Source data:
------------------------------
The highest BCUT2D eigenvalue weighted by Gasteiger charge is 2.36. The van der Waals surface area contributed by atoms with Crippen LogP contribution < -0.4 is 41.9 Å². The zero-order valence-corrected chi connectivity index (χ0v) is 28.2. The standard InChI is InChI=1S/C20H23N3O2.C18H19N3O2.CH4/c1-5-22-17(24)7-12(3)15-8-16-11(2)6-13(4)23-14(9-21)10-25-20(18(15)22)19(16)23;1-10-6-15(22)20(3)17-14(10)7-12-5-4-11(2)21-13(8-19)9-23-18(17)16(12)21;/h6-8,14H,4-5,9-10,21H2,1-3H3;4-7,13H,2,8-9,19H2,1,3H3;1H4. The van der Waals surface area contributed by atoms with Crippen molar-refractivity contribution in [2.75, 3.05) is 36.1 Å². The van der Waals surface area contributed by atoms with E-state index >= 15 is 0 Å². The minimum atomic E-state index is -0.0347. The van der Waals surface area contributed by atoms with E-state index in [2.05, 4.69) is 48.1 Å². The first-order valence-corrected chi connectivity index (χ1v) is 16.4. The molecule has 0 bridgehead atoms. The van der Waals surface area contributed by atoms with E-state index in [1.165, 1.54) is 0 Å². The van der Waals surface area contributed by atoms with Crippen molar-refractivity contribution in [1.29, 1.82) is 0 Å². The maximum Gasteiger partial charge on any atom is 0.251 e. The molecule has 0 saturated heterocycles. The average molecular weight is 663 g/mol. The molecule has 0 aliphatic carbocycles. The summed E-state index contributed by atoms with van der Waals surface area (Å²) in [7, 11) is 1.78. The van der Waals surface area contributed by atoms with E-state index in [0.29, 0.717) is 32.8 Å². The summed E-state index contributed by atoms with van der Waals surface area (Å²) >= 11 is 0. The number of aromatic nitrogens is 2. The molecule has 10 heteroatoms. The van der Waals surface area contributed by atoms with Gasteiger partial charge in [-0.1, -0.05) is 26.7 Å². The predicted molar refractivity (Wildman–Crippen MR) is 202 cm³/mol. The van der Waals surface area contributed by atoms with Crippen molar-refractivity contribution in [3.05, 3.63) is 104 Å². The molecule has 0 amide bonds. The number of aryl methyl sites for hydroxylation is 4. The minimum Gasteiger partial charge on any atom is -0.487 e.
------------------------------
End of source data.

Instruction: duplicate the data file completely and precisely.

The highest BCUT2D eigenvalue weighted by Gasteiger charge is 2.36. The van der Waals surface area contributed by atoms with Crippen LogP contribution < -0.4 is 41.9 Å². The zero-order valence-corrected chi connectivity index (χ0v) is 28.2. The standard InChI is InChI=1S/C20H23N3O2.C18H19N3O2.CH4/c1-5-22-17(24)7-12(3)15-8-16-11(2)6-13(4)23-14(9-21)10-25-20(18(15)22)19(16)23;1-10-6-15(22)20(3)17-14(10)7-12-5-4-11(2)21-13(8-19)9-23-18(17)16(12)21;/h6-8,14H,4-5,9-10,21H2,1-3H3;4-7,13H,2,8-9,19H2,1,3H3;1H4. The van der Waals surface area contributed by atoms with Crippen molar-refractivity contribution in [2.75, 3.05) is 36.1 Å². The van der Waals surface area contributed by atoms with E-state index >= 15 is 0 Å². The minimum atomic E-state index is -0.0347. The van der Waals surface area contributed by atoms with E-state index in [2.05, 4.69) is 48.1 Å². The first-order valence-corrected chi connectivity index (χ1v) is 16.4. The molecule has 0 bridgehead atoms. The van der Waals surface area contributed by atoms with E-state index in [1.165, 1.54) is 0 Å². The van der Waals surface area contributed by atoms with Crippen molar-refractivity contribution in [1.29, 1.82) is 0 Å². The maximum Gasteiger partial charge on any atom is 0.251 e. The molecule has 0 saturated heterocycles. The average molecular weight is 663 g/mol. The molecule has 0 aliphatic carbocycles. The summed E-state index contributed by atoms with van der Waals surface area (Å²) in [7, 11) is 1.78. The van der Waals surface area contributed by atoms with E-state index in [0.29, 0.717) is 32.8 Å². The summed E-state index contributed by atoms with van der Waals surface area (Å²) >= 11 is 0. The number of aromatic nitrogens is 2. The molecule has 10 heteroatoms. The van der Waals surface area contributed by atoms with Gasteiger partial charge in [-0.1, -0.05) is 26.7 Å². The predicted molar refractivity (Wildman–Crippen MR) is 202 cm³/mol. The van der Waals surface area contributed by atoms with Crippen molar-refractivity contribution in [3.05, 3.63) is 104 Å². The molecule has 0 amide bonds. The number of aryl methyl sites for hydroxylation is 4. The minimum Gasteiger partial charge on any atom is -0.487 e.